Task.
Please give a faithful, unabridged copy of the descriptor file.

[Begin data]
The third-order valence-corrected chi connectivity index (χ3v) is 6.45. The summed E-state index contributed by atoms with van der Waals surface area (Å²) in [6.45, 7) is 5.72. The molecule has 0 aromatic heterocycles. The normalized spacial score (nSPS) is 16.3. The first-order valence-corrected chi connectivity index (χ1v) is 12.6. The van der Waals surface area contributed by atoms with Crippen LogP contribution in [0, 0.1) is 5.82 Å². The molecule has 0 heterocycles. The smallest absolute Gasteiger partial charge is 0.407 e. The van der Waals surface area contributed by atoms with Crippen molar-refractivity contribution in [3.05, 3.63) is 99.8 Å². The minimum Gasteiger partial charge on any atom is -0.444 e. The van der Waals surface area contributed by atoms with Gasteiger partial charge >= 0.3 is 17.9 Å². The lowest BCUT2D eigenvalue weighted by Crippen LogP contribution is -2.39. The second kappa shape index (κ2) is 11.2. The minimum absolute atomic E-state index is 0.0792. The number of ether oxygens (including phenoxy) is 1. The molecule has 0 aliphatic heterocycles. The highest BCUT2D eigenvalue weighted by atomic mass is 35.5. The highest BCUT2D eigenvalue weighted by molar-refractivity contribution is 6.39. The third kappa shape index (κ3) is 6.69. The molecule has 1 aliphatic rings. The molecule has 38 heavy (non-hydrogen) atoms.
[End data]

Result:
The third-order valence-corrected chi connectivity index (χ3v) is 6.45. The summed E-state index contributed by atoms with van der Waals surface area (Å²) in [6.45, 7) is 5.72. The molecule has 0 aromatic heterocycles. The normalized spacial score (nSPS) is 16.3. The first-order valence-corrected chi connectivity index (χ1v) is 12.6. The van der Waals surface area contributed by atoms with Crippen LogP contribution in [0, 0.1) is 5.82 Å². The molecule has 0 heterocycles. The smallest absolute Gasteiger partial charge is 0.407 e. The van der Waals surface area contributed by atoms with Crippen molar-refractivity contribution in [3.05, 3.63) is 99.8 Å². The minimum Gasteiger partial charge on any atom is -0.444 e. The van der Waals surface area contributed by atoms with Gasteiger partial charge >= 0.3 is 17.9 Å². The lowest BCUT2D eigenvalue weighted by Crippen LogP contribution is -2.39. The second kappa shape index (κ2) is 11.2. The minimum absolute atomic E-state index is 0.0792. The number of ether oxygens (including phenoxy) is 1. The molecule has 0 aliphatic heterocycles. The highest BCUT2D eigenvalue weighted by atomic mass is 35.5. The highest BCUT2D eigenvalue weighted by molar-refractivity contribution is 6.39. The third kappa shape index (κ3) is 6.69. The molecule has 1 aliphatic rings. The molecule has 38 heavy (non-hydrogen) atoms.